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yourfanat wrote: I am using another tool for Oracle developers - dbForge Studio for Oracle. This IDE has lots of usefull features, among them: oracle designer, code competion and formatter, query builder, debugger, profiler, erxport/import, reports and many others. The latest version supports Oracle 12C. More information here.

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Open Source Mobile Touch-Based Social Chinese Clouds
There is a big complex interwoven maelstrom of platforms, devices, standards, languages and device form factors out there

If you had to pick a winning news, feature or blog headline to garner maximum reader interest and the widest potential industry relevance these days then how about trying... Open Source Mobile Touch-Based Social Chinese Clouds.

Of the eight words in this banner, we can probably say that seven of them (excluding perhaps ‘based') encapsulate the bleeding and leading edge of the IT industry at this moment.

Keyword #1: China in your handset
Look at the facts, commercial Linux player Red Hat is pushing massively for cloud computing growth in China right now. Extolling the virtues of both its open source-based data processing and data storage capabilities; the firm is openly targeting a tripling of its current fiscal year revenues.

Red Hat is playing clever too. The firm is partnering with the international big boys including HP, IBM and Oracle in China... but it is also working with a local partner (Red Flag Software) to get around the Chinese government's restrictions on buying only locally produced software.

Keyword #2 & 3: Linux, open source and cloud
This is Linux, but more broadly it's open source. Even more broadly than that, it is open standards and with the degree of cloud computing running on open grade platforms, the future of (cloud) virtualization does indeed appear to be open source.

As an open source player in its own right, HP has just increased its support for the non-profit Linux Foundation taking it to ‘platinum' membership status. With a US$ 500,000 duty to now pay in annual membership fees, HP joins only IBM, Fujitsu, NEC, Oracle, Intel, Samsung and Qualcomm at this level.

Keyword #4: Social "collaborative" development
In an industry statement this month, HP's VP and associate general counsel for cloud computing and open source Eileen Evans said the following, "Linux is a strategic asset for all major technology companies. With our Linux Foundation Platinum membership, we will have a variety of ways to maximize our investment in Linux and **collaborative development** that advances our own business as well as greater industry innovation."

That was social, just in case you missed it.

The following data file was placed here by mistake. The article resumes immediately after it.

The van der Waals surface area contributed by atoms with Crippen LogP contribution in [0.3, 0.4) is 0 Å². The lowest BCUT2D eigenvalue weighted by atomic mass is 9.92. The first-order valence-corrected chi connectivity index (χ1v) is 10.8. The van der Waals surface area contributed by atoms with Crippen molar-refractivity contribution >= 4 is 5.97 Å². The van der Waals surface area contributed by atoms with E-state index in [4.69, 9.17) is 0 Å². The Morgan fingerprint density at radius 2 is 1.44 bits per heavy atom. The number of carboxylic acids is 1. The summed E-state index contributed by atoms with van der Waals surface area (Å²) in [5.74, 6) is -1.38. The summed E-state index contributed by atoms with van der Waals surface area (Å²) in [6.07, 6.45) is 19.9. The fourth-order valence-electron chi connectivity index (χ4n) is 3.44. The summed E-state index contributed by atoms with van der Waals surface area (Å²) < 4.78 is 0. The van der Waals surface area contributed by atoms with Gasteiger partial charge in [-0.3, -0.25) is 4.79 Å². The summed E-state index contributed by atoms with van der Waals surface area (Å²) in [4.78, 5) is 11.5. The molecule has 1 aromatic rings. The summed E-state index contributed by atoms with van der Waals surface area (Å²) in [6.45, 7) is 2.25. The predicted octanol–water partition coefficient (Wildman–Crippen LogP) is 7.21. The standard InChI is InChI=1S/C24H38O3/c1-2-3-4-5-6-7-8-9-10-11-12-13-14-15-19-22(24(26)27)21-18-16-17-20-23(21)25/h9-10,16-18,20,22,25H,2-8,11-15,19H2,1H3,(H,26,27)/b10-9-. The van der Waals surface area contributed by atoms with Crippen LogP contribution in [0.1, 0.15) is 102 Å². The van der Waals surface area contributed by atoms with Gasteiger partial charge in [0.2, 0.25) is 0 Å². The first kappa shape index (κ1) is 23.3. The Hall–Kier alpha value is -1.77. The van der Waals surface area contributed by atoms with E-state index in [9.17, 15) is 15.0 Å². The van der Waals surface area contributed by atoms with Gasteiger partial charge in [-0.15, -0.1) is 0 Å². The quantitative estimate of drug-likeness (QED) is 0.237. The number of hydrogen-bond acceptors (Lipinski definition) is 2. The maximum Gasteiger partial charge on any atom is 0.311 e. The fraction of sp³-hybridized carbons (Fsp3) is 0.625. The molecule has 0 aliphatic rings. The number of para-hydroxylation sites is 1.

Keywords #5 & 6: Touch the mobile cloud (and lessons for CIOs)
What lessons can CIOs learn from the above facts? The smart money is on a broad level adoption of open source technologies (where applicable depending on governance and compliance concerns) alongside progressive use of mobile devices (many of them touch-based) that share a robust connection to cloud computing services.

But hang on, isn't the Chinese connection here a little restrictive?

Well yes it was, so perhaps we should clarify. The China factor should really be the BRIC factor, i.e., Brazil, Russia, India, and China. These are the maverick growth markets of the world and these are the virgin infrastructures with fewer ties to legacy systems to stop the inevitable migration to the cloud.

Keyword #7: Cross-Platform Cross-Device Interconnectivity
Okay that's not one word at all is it? But this is an issue and it could be the next "killer application issue" if we surmount the challenges thrown up by the rapidly shifting paradigms and platforms that we have already mentioned. Windows 8 has made a clear play for the ‘desktop to tablet to mobile' space and Apple's operating systems have arguably already made more headway in this space.

Our next challenges (as both CIOs and users) could be more directly linked to the fact that we want data storage and processing compatibility across not only Apple and PC formats, but of course Android and other variants of open source in their many forms too.

There is a big complex interwoven maelstrom of platforms, devices, standards, languages and device form factors out there. If they are going to move more closely together in terms of functionality, then we really are all going to have to get along better - okay?

•   •   •

This post first appeared on Enterprise CIO Forum.

About Adrian Bridgwater
Adrian Bridgwater is a freelance journalist and corporate content creation specialist focusing on cross platform software application development as well as all related aspects software engineering, project management and technology as a whole.

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